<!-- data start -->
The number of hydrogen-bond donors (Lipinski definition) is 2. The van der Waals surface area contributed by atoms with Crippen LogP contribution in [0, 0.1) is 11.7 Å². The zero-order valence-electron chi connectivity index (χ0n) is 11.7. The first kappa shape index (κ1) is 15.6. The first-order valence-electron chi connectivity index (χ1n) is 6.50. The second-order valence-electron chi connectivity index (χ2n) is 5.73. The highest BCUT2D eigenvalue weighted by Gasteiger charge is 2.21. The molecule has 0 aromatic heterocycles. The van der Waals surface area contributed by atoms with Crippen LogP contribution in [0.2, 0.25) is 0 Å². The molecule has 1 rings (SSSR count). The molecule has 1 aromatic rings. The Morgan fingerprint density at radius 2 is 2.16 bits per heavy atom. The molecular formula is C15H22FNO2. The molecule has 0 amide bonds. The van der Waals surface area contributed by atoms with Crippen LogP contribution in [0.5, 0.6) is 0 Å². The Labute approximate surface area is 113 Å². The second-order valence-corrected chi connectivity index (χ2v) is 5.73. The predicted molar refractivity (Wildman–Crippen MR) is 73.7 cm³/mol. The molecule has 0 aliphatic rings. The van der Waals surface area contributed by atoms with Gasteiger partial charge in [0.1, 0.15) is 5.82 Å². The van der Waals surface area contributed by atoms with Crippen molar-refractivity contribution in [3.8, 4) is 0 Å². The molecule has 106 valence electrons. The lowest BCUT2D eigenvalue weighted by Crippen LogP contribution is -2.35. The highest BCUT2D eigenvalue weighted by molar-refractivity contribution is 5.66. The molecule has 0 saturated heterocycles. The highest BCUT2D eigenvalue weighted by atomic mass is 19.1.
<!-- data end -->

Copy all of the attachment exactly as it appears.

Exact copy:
The number of hydrogen-bond donors (Lipinski definition) is 2. The van der Waals surface area contributed by atoms with Crippen LogP contribution in [0, 0.1) is 11.7 Å². The zero-order valence-electron chi connectivity index (χ0n) is 11.7. The first kappa shape index (κ1) is 15.6. The first-order valence-electron chi connectivity index (χ1n) is 6.50. The second-order valence-electron chi connectivity index (χ2n) is 5.73. The highest BCUT2D eigenvalue weighted by Gasteiger charge is 2.21. The molecule has 0 aromatic heterocycles. The van der Waals surface area contributed by atoms with Crippen LogP contribution in [0.2, 0.25) is 0 Å². The molecule has 1 rings (SSSR count). The molecule has 1 aromatic rings. The Morgan fingerprint density at radius 2 is 2.16 bits per heavy atom. The molecular formula is C15H22FNO2. The molecule has 0 amide bonds. The van der Waals surface area contributed by atoms with Crippen LogP contribution in [0.5, 0.6) is 0 Å². The Labute approximate surface area is 113 Å². The second-order valence-corrected chi connectivity index (χ2v) is 5.73. The predicted molar refractivity (Wildman–Crippen MR) is 73.7 cm³/mol. The molecule has 0 aliphatic rings. The van der Waals surface area contributed by atoms with Gasteiger partial charge in [0.1, 0.15) is 5.82 Å². The van der Waals surface area contributed by atoms with Crippen molar-refractivity contribution in [3.8, 4) is 0 Å². The molecule has 106 valence electrons. The lowest BCUT2D eigenvalue weighted by Crippen LogP contribution is -2.35. The highest BCUT2D eigenvalue weighted by molar-refractivity contribution is 5.66. The molecule has 0 saturated heterocycles. The highest BCUT2D eigenvalue weighted by atomic mass is 19.1.